Returning multiple values from a C++ function


Is there a preferred way to return multiple values from a C++ function? For example, imagine a function that divides two integers and returns both the quotient and the remainder. One way I commonly see is to use reference parameters:

void divide(int dividend, int divisor, int& quotient, int& remainder);

A variation is to return one value and pass the other through a reference parameter:

int divide(int dividend, int divisor, int& remainder);

Another way would be to declare a struct to contain all of the results and return that:

struct divide_result {
    int quotient;
    int remainder;

divide_result divide(int dividend, int divisor);

Is one of these ways generally preferred, or are there other suggestions?

Edit: In the real-world code, there may be more than two results. They may also be of different types.

11/26/2008 3:38:02 PM

Accepted Answer

For returning two values I use a std::pair (usually typedef'd). You should look at boost::tuple (in C++11 and newer, there's std::tuple) for more than two return results.

With introduction of structured binding in C++ 17, returning std::tuple should probably become accepted standard.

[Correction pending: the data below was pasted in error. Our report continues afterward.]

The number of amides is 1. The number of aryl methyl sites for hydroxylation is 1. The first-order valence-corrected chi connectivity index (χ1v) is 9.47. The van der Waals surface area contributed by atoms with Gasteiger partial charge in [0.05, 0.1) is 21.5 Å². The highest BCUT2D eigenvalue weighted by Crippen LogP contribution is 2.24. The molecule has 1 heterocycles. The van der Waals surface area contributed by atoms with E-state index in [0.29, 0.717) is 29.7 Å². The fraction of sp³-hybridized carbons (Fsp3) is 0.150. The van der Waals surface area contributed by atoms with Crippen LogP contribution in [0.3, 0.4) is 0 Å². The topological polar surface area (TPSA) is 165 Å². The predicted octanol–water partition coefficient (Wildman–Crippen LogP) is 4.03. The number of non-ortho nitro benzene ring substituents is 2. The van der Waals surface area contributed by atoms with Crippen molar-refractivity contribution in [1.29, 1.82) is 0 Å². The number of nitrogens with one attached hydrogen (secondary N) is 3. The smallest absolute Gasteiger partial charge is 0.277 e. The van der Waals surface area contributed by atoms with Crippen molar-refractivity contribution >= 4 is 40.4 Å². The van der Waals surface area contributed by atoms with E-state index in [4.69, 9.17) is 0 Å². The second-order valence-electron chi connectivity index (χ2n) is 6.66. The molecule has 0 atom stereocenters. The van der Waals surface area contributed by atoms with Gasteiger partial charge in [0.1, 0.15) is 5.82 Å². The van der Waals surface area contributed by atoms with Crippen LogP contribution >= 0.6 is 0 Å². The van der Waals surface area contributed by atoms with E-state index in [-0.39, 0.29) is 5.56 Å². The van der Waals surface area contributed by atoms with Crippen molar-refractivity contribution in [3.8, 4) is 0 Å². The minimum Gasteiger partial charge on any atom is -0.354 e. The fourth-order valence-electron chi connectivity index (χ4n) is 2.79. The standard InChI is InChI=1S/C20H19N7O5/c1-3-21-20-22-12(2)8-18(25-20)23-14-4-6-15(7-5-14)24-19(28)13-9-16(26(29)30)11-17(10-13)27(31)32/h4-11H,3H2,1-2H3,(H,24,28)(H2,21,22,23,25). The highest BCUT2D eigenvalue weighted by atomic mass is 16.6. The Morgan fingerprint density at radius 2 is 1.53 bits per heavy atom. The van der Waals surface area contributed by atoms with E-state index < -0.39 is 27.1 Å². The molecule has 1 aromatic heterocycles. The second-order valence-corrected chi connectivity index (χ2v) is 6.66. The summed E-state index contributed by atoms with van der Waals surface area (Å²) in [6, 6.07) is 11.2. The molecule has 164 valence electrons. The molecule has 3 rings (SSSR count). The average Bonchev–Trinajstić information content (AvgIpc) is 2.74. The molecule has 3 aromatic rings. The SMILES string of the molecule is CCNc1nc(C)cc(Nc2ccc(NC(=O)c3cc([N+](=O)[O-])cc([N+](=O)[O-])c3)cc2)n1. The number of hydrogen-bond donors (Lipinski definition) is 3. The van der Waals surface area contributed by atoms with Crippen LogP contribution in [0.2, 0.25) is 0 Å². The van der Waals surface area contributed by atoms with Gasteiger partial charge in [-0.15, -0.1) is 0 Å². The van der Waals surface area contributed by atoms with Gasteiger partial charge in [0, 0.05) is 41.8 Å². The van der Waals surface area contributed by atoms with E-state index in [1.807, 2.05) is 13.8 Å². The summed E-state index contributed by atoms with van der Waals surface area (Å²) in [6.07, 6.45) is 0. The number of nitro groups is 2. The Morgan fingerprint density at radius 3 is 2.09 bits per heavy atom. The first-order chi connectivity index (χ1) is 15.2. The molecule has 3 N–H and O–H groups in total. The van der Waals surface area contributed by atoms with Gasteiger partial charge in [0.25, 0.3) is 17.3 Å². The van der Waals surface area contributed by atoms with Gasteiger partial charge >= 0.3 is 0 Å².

3/26/2018 7:06:34 PM

Personally, I generally dislike return parameters for a number of reasons:

  • it is not always obvious in the invocation which parameters are ins and which are outs
  • you generally have to create a local variable to catch the result, while return values can be used inline (which may or may not be a good idea, but at least you have the option)
  • it seems cleaner to me to have an "in door" and an "out door" to a function -- all the inputs go in here, all the outputs come out there
  • I like to keep my argument lists as short as possible

I also have some reservations about the pair/tuple technique. Mainly, there is often no natural order to the return values. How is the reader of the code to know whether result.first is the quotient or the remainder? And the implementer could change the order, which would break existing code. This is especially insidious if the values are the same type so that no compiler error or warning would be generated. Actually, these arguments apply to return parameters as well.

Here's another code example, this one a bit less trivial:

pair<double,double> calculateResultingVelocity(double windSpeed, double windAzimuth,
                                               double planeAirspeed, double planeCourse);

pair<double,double> result = calculateResultingVelocity(25, 320, 280, 90);
cout << result.first << endl;
cout << result.second << endl;

Does this print groundspeed and course, or course and groundspeed? It's not obvious.

Compare to this:

struct Velocity {
    double speed;
    double azimuth;
Velocity calculateResultingVelocity(double windSpeed, double windAzimuth,
                                    double planeAirspeed, double planeCourse);

Velocity result = calculateResultingVelocity(25, 320, 280, 90);
cout << result.speed << endl;
cout << result.azimuth << endl;

I think this is clearer.